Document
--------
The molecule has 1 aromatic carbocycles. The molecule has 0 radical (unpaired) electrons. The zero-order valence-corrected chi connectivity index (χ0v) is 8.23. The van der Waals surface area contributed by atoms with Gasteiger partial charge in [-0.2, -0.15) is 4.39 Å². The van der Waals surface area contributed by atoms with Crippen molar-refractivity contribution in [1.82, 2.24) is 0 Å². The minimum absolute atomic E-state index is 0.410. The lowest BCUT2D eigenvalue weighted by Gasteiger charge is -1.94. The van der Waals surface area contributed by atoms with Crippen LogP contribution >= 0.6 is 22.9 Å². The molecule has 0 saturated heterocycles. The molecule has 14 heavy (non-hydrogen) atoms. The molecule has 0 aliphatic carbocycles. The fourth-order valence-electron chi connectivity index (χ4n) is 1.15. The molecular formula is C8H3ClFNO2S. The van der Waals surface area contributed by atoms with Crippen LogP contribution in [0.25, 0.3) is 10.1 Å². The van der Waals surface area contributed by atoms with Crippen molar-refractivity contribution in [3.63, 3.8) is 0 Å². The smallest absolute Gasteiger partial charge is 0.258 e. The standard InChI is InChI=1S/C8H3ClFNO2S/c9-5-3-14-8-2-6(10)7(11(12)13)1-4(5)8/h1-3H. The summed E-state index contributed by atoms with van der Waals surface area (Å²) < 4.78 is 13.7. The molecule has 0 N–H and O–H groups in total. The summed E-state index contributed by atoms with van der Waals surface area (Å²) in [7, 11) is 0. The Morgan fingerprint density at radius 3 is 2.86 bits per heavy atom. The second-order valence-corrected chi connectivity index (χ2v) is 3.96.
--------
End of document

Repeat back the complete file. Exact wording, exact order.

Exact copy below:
The molecule has 1 aromatic carbocycles. The molecule has 0 radical (unpaired) electrons. The zero-order valence-corrected chi connectivity index (χ0v) is 8.23. The van der Waals surface area contributed by atoms with Gasteiger partial charge in [-0.2, -0.15) is 4.39 Å². The van der Waals surface area contributed by atoms with Crippen molar-refractivity contribution in [1.82, 2.24) is 0 Å². The minimum absolute atomic E-state index is 0.410. The lowest BCUT2D eigenvalue weighted by Gasteiger charge is -1.94. The van der Waals surface area contributed by atoms with Crippen LogP contribution >= 0.6 is 22.9 Å². The molecule has 0 saturated heterocycles. The molecule has 14 heavy (non-hydrogen) atoms. The molecule has 0 aliphatic carbocycles. The fourth-order valence-electron chi connectivity index (χ4n) is 1.15. The molecular formula is C8H3ClFNO2S. The van der Waals surface area contributed by atoms with Crippen LogP contribution in [0.25, 0.3) is 10.1 Å². The van der Waals surface area contributed by atoms with Crippen molar-refractivity contribution in [3.63, 3.8) is 0 Å². The smallest absolute Gasteiger partial charge is 0.258 e. The standard InChI is InChI=1S/C8H3ClFNO2S/c9-5-3-14-8-2-6(10)7(11(12)13)1-4(5)8/h1-3H. The summed E-state index contributed by atoms with van der Waals surface area (Å²) < 4.78 is 13.7. The molecule has 0 N–H and O–H groups in total. The summed E-state index contributed by atoms with van der Waals surface area (Å²) in [7, 11) is 0. The Morgan fingerprint density at radius 3 is 2.86 bits per heavy atom. The second-order valence-corrected chi connectivity index (χ2v) is 3.96.